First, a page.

Palladium nanoparticles/defective graphene composites as oxygen reduction electrocatalysts: A first-principles study
KAUST DepartmentAdvanced Membranes and Porous Materials Research Center
Physical Sciences and Engineering (PSE) Division
Chemical Science Program
Nanostructured Functional Materials (NFM) laboratory
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AbstractThe impact of graphene substrate-Pd nanoparticle interaction on the O, OH, and OOH adsorption that is directly related to the electrocatalytic performance of these composites in oxygen reduction reaction (ORR) has been investigated by first-principles-based calculations. The calculated binding energy of a Pd 13 nanoparticle on a single vacancy graphene is as high as -6.10 eV, owing to the hybridization between the dsp states of the Pd particles with the sp 2 dangling bonds at the defect sites. The strong interaction results in the averaged d-band center of the deposited Pd nanoparticles shifted away from the Fermi level from -1.02 to -1.45 eV. Doping the single vacancy graphene with B or N will further tune the average d-band center and also the activity of the composite toward O, OH, and OOH adsorption. The adsorption energies of O, OH, and OOH are reduced from -4.78, -4.38, and -1.56 eV on the freestanding Pd 13 nanoparticle to -4.57, -2.66, and -1.39 eV on Pd 13/single vacancy graphene composites, showing that the defective graphene substrate will not only stabilize the Pd nanoparticles but also reduce the adsorption energies of the O-containing species to the Pd particle, and so as the poisoning of the ORR active sites. © 2011 American Chemical Society.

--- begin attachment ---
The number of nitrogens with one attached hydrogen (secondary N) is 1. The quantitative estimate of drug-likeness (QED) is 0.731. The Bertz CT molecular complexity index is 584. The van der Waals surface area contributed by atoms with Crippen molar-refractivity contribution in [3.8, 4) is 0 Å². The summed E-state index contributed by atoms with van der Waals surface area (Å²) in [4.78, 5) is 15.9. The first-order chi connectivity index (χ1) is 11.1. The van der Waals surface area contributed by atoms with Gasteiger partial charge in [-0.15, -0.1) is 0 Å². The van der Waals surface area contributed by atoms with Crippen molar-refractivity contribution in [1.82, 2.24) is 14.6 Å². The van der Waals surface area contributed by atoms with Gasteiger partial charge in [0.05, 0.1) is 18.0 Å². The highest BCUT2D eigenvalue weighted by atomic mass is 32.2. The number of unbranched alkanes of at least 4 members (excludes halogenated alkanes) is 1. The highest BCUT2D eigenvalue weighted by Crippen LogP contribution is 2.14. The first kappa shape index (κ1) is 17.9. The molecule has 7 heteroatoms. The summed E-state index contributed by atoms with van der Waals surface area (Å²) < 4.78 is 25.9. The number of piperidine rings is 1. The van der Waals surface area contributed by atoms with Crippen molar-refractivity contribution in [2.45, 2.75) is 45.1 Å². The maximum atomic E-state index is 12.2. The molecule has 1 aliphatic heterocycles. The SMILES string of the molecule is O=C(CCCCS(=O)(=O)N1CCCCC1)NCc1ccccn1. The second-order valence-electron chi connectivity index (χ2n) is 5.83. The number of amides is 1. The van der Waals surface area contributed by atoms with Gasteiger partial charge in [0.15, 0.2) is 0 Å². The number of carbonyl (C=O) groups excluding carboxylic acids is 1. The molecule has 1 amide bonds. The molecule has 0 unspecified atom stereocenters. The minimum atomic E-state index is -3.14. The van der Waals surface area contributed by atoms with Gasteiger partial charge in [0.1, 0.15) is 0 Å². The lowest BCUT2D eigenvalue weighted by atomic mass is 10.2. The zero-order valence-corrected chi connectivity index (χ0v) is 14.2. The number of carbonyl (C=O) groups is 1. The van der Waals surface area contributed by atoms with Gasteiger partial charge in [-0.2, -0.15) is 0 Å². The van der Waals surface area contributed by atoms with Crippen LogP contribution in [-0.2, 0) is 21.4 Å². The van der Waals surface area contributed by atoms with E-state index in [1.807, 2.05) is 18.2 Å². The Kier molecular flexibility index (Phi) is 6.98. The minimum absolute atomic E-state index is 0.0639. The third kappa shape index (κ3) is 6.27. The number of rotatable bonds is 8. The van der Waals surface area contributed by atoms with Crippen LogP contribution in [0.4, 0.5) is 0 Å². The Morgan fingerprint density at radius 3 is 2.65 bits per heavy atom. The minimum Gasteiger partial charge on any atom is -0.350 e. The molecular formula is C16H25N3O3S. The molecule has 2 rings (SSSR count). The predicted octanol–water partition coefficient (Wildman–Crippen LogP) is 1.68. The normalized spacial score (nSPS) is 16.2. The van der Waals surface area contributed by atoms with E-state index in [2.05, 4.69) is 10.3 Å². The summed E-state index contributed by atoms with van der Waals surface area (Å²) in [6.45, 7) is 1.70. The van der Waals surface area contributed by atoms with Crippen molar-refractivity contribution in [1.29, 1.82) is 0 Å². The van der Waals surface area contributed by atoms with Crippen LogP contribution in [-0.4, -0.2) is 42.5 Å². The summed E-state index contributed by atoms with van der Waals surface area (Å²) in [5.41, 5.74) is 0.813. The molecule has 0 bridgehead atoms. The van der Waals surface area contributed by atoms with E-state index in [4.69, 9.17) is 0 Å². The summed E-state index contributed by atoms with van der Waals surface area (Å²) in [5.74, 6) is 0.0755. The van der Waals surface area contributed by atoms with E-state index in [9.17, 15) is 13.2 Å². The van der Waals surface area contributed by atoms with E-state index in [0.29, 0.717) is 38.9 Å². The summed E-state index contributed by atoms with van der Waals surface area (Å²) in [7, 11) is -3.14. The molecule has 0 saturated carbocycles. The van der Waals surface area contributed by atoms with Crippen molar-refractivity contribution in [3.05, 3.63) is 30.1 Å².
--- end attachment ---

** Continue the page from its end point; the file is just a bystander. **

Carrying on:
SponsorsThis work was supported by the Special Academic Partner GCR Program from the King Abdullah University of Science and Technology. X.L. would also like to thank NSFC of China (11174045, 21103015), Chinese Scholarship Council (2009606533), Young Teacher Training Program of Dalian University of Technology (1000-893238, 1000-893374), and Fundamental Research Funds for the Central Universities (DUT11LK19) for financial support.
PublisherAmerican Chemical Society (ACS)